Adding Enhanced Services to the Internet

The 43rd edition of TPRC, the world’s premier conference on Internet policy, took place in Arlington last week, from Sept. 24-27th.  While this is mainly a policy conference that stresses law and economics, a few techies manage to find places on the program every year. I’m going to highlight the outstanding papers with substantial technical content over the course of the next year, both in the blog and in the podcasts. It’s fascinating to see technology informing Internet policy discourse, even if it’s a bit depressing to realize how rare this is.

For today’s post, let’s take a look at Adding Enhanced Services to the Internet: Lessons from History by kc claffy of CAIDA and David Clark of MIT. Clark is one of the authors of the famous – and famously misunderstood – paper End to End Arguments in System Design that lays out a principle of distributed systems building that has become foundational to Internet architecture and policy. He was also the Internet’s chief architect for nearly ten years, and is a member of the Internet Hall of Fame.  Klaffy is a genius at Internet measurement who founded and works at CAIDA, the Center for Applied Internet Data Analysis.

The paper makes five key points:

  1. “Quality of Experience” across all application classes is important to Internet users but is hard to measure.
  2. Service differentiation by application (or class of service) has been an Internet engineering goal from the beginning.
  3. The mechanisms for providing service differentiation have been well developed since the 1990s.
  4. Because of regulatory constraints and (to a lesser extent) business complexities, Quality of Experience differentiation is confined to private networks today.
  5. If differentiation is not allowed on the Internet as a whole, applications that need more stringent delivery controls than standard web surfing and/or video streaming will be relegated to private IP networks segregated from the Internet.

Here are quotes from the paper that address these points.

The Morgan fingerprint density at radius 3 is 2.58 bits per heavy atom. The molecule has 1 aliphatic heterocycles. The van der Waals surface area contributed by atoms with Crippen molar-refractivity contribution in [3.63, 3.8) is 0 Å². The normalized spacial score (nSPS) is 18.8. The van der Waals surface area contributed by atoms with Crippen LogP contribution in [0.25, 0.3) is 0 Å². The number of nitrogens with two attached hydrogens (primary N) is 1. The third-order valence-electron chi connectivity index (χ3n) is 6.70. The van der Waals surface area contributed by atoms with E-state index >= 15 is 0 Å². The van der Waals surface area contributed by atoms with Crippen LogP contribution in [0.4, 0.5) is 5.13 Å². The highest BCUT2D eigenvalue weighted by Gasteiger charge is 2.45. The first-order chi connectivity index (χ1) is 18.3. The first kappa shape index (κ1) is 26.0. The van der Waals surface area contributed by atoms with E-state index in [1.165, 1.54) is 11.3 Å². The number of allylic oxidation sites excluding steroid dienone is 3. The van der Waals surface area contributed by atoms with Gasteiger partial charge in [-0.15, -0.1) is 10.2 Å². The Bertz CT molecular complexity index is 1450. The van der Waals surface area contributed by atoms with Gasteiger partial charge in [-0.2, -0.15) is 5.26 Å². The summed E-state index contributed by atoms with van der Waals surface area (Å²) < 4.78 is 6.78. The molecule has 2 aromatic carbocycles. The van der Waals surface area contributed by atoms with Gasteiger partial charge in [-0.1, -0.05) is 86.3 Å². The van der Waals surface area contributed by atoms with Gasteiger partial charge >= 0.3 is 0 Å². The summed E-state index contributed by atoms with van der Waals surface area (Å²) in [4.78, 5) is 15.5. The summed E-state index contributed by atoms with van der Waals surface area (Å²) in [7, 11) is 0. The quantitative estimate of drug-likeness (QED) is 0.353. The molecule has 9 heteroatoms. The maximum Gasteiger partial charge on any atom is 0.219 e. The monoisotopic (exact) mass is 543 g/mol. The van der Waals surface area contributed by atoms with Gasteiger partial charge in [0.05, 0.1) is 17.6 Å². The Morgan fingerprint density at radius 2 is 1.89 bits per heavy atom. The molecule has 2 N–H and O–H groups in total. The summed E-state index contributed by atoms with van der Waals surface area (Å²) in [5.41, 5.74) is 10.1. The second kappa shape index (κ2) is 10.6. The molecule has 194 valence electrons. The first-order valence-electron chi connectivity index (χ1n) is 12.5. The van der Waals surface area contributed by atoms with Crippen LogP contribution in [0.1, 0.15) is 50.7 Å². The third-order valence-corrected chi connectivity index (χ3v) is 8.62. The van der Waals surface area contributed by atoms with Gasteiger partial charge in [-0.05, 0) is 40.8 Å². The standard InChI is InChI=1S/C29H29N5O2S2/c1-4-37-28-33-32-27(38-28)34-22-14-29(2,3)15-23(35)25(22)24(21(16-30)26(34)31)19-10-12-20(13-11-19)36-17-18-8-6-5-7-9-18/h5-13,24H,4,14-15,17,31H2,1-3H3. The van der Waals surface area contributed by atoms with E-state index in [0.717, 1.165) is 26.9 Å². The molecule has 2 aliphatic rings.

QoE is hard to measure and predict:

As a practical matter, the linkage between QoS and QoE is sometimes obscure; many technical quirks in the system can produce observable impairment in QoE. As well, our understanding of QoE and how to measure it is not as well developed as our understanding of the technical dimensions of QoS. So the argument that deployment of enhanced services is justified depends on a line of reasoning that is subject to argument–is the proposed differentiation actually going to mitigate the QoE impairment?

Service differentiation has been part of the Internet from the beginning:

The idea of enhanced or differentiated services has been a part of the Internet’s design from the beginning. The Internet Protocol (first defined by RFC 760 in 1980) had as a part of its header an 8-bit field called Type of Service, or ToS. Box 1 describes how the designers conceived of this ToS field at the time. This field enabled specification of service quality using five parameters, some of which were supported by some networks at the time: precedence, stream vs. datagram, reliability, speed vs. reliability, and speed. The specific precedence terminology mirrored then current controls in military command and control networks, and allowed the sender to specify the importance of the message.

The mechanisms for Quality of Service have been well-developed since the 1990s: